WHAT WENT BEFORE: The Malampaya Fund
In December 2016, the Ombudsman dismissed the criminal complaint against former President Gloria Macapagal-Arroyo, who is now Speaker of the House, former Executive Secretary Eduardo Ermita, and two employees of the Department of Agrarian Reform for “insufficiency of evidence” in the alleged misuse of P900 million from the Malampaya Fund.
The Malampaya project involves the extraction of natural gas from the waters off Palawan province. The government’s share was to be used for energy projects, but this was expanded to finance programs authorized by Malacañang.
During the Arroyo administration, the diversion of the government’s share to victims of Tropical Storms “Ondoy” and “Pepeng” in 2009 marked the first time that the Malampaya Fund was used for a project other than those related to energy development.
On Dec. 1, 2017, the Ombudsman filed in the Sandiganbayan charges against former Budget Secretary Rolando Andaya Jr., former Agrarian Reform Secretary Nasser Pangandaman, alleged brains of the P10-billion pork barrel scam Janet Lim-Napoles, socialite Ruby Tuason and 21 others. All the accused faced 97 counts of graft and malversation.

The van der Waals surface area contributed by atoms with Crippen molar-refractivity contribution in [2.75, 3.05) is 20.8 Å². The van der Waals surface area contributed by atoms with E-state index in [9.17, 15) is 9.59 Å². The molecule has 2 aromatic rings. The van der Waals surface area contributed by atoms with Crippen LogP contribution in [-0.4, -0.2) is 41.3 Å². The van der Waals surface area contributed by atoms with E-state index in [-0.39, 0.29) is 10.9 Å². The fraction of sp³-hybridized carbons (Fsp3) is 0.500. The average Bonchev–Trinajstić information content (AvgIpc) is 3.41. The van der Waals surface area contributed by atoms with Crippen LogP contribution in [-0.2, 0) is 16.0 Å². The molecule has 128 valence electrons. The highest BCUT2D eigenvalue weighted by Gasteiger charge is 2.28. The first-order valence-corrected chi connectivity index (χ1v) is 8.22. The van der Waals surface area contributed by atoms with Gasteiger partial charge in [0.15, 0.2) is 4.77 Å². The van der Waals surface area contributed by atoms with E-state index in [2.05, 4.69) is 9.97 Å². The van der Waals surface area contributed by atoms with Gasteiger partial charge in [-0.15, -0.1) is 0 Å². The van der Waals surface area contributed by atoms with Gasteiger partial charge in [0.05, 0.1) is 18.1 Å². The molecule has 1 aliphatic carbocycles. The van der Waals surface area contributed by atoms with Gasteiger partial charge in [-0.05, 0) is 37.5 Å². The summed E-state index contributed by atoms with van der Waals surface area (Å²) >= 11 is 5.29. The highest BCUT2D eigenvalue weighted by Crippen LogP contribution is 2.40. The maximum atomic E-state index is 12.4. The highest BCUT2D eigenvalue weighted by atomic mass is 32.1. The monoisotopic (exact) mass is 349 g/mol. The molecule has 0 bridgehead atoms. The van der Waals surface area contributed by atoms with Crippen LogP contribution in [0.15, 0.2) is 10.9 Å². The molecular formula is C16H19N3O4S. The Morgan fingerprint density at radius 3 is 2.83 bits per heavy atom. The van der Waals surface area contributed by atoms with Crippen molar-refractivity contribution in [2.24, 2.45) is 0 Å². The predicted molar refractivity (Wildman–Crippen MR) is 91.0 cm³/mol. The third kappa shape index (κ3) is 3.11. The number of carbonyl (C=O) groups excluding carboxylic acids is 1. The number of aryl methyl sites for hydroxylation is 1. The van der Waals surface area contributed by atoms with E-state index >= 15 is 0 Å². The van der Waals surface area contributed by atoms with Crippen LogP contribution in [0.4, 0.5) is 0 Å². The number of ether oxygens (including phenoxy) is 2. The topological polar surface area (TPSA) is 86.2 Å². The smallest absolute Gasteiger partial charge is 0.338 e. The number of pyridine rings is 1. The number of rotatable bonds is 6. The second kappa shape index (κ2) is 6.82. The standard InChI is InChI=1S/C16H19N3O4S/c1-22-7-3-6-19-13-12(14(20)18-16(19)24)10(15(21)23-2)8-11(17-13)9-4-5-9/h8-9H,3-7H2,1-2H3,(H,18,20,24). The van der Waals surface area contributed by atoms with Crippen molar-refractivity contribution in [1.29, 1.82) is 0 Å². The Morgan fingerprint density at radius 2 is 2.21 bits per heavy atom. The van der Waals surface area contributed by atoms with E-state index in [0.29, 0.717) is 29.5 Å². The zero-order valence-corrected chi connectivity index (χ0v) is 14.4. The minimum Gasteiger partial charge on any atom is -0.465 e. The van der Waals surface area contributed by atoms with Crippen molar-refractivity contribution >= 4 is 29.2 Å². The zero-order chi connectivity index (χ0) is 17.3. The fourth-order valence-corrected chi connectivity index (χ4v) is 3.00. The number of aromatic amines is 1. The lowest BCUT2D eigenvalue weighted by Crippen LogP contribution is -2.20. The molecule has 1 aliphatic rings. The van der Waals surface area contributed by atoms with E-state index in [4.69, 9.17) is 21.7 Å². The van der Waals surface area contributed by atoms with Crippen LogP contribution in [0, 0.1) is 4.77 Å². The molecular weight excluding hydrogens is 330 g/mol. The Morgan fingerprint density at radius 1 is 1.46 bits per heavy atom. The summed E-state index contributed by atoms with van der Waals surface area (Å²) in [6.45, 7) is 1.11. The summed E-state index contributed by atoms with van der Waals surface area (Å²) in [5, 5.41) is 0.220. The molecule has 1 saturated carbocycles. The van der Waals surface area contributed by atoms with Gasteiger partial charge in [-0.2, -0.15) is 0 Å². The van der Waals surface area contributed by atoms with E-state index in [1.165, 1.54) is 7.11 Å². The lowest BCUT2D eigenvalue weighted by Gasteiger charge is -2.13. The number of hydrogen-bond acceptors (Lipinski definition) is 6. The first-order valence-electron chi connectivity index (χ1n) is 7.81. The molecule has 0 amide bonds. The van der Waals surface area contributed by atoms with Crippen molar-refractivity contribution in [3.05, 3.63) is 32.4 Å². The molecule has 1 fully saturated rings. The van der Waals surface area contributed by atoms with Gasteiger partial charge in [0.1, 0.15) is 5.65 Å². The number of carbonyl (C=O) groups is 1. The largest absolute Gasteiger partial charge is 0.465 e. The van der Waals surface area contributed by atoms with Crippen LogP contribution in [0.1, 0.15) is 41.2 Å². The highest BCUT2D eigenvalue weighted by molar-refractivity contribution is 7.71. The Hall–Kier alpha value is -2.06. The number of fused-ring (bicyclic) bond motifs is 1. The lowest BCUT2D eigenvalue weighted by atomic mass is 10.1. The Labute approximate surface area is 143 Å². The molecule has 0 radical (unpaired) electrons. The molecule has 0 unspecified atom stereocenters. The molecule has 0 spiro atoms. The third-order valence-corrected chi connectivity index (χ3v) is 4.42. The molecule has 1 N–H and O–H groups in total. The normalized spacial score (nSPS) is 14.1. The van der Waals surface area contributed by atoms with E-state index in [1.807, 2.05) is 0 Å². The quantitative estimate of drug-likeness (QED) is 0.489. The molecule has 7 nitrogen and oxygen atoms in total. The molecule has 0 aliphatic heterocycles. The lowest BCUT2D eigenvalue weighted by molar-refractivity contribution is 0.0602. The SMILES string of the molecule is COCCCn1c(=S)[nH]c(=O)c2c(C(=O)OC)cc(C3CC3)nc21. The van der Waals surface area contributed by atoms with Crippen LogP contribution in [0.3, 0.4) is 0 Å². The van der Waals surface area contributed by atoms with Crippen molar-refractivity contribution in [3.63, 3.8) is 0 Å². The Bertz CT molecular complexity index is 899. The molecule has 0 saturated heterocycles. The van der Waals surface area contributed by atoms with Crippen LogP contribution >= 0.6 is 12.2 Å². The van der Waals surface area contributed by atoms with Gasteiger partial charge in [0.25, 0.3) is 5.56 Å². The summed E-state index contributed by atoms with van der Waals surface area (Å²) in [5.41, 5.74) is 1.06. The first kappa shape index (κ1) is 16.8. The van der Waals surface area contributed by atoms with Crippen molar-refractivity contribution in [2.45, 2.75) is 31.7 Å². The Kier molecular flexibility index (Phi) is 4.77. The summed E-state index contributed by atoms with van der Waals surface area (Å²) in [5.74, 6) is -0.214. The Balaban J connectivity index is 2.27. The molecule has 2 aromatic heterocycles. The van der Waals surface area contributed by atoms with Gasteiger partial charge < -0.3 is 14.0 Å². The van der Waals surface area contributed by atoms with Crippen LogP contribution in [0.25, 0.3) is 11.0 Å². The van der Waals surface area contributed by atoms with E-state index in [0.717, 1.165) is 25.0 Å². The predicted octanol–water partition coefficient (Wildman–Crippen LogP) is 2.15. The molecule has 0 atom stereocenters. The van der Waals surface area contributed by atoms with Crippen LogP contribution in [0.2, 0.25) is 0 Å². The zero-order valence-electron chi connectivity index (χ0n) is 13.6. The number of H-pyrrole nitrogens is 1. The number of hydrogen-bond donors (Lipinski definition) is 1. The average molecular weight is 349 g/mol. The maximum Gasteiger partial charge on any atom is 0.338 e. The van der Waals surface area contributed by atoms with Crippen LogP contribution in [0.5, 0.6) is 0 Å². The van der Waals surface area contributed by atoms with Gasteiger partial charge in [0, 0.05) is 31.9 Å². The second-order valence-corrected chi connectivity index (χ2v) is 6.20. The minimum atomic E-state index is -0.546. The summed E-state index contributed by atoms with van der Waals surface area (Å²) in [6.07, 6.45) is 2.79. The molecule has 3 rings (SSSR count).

They were accused of falsifying documents in order to divert the discretionary funds to ghost livelihood projects of 12 foundations linked to Napoles.
Plunder charges, however, were not pursued.
Napoles’ children Jo Christine and James Christopher, brother Reynald Lim, nephew Ronald John Lim and other employees allegedly forged request letters from mayors of 97 towns and cities in Luzon.
Napoles allegedly gave kickbacks to Pangandaman in exchange for requests for the release of the funds by the Department of Budget and Management headed by Andaya.
On Oct. 5, 2018, the Sandiganbayan denied the motion of Napoles’ brother to quash his indictment.
In December 2018, it denied the plea of Tuason to return the Malampaya scam cases to the Ombudsman for reinvestigation by President Rodrigo Duterte’s appointee, Samuel Martires. —Inquirer Research
SOURCE: INQUIRER ARCHIVES
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